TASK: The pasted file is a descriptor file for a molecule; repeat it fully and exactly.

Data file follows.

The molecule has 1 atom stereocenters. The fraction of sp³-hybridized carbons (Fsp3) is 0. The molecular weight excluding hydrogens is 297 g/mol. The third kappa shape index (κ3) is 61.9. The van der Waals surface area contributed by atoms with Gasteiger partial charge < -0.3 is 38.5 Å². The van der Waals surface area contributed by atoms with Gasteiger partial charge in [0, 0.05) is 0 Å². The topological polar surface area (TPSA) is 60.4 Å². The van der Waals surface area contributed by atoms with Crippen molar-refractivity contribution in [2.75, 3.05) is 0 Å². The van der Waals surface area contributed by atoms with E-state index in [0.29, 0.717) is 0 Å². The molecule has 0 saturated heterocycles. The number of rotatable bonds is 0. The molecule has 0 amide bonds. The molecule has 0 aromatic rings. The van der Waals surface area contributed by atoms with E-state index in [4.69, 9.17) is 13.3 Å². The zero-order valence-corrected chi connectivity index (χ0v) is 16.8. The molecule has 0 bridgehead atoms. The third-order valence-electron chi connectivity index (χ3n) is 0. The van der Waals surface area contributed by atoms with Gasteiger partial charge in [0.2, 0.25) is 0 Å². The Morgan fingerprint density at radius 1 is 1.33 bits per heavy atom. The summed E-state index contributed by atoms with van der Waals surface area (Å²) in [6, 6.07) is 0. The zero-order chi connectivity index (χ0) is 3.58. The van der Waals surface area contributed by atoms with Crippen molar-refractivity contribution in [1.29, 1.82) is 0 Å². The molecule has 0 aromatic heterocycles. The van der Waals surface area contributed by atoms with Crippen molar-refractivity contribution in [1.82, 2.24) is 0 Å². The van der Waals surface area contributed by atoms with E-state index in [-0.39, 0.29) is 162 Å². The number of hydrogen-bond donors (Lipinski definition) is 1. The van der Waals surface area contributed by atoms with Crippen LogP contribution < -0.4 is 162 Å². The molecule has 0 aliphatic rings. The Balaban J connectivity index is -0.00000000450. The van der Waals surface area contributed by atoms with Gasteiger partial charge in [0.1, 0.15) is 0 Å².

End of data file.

The molecule has 1 atom stereocenters. The fraction of sp³-hybridized carbons (Fsp3) is 0. The molecular weight excluding hydrogens is 297 g/mol. The third kappa shape index (κ3) is 61.9. The van der Waals surface area contributed by atoms with Gasteiger partial charge < -0.3 is 38.5 Å². The van der Waals surface area contributed by atoms with Gasteiger partial charge in [0, 0.05) is 0 Å². The topological polar surface area (TPSA) is 60.4 Å². The van der Waals surface area contributed by atoms with Crippen molar-refractivity contribution in [2.75, 3.05) is 0 Å². The van der Waals surface area contributed by atoms with E-state index in [0.29, 0.717) is 0 Å². The molecule has 0 saturated heterocycles. The number of rotatable bonds is 0. The molecule has 0 amide bonds. The molecule has 0 aromatic rings. The van der Waals surface area contributed by atoms with E-state index in [4.69, 9.17) is 13.3 Å². The zero-order valence-corrected chi connectivity index (χ0v) is 16.8. The molecule has 0 bridgehead atoms. The third-order valence-electron chi connectivity index (χ3n) is 0. The van der Waals surface area contributed by atoms with Gasteiger partial charge in [0.2, 0.25) is 0 Å². The Morgan fingerprint density at radius 1 is 1.33 bits per heavy atom. The summed E-state index contributed by atoms with van der Waals surface area (Å²) in [6, 6.07) is 0. The zero-order chi connectivity index (χ0) is 3.58. The van der Waals surface area contributed by atoms with Crippen molar-refractivity contribution in [1.29, 1.82) is 0 Å². The molecule has 0 aromatic heterocycles. The van der Waals surface area contributed by atoms with Crippen molar-refractivity contribution in [1.82, 2.24) is 0 Å². The van der Waals surface area contributed by atoms with E-state index in [-0.39, 0.29) is 162 Å². The number of hydrogen-bond donors (Lipinski definition) is 1. The van der Waals surface area contributed by atoms with Crippen LogP contribution < -0.4 is 162 Å². The molecule has 0 aliphatic rings. The Balaban J connectivity index is -0.00000000450. The van der Waals surface area contributed by atoms with Gasteiger partial charge in [0.1, 0.15) is 0 Å².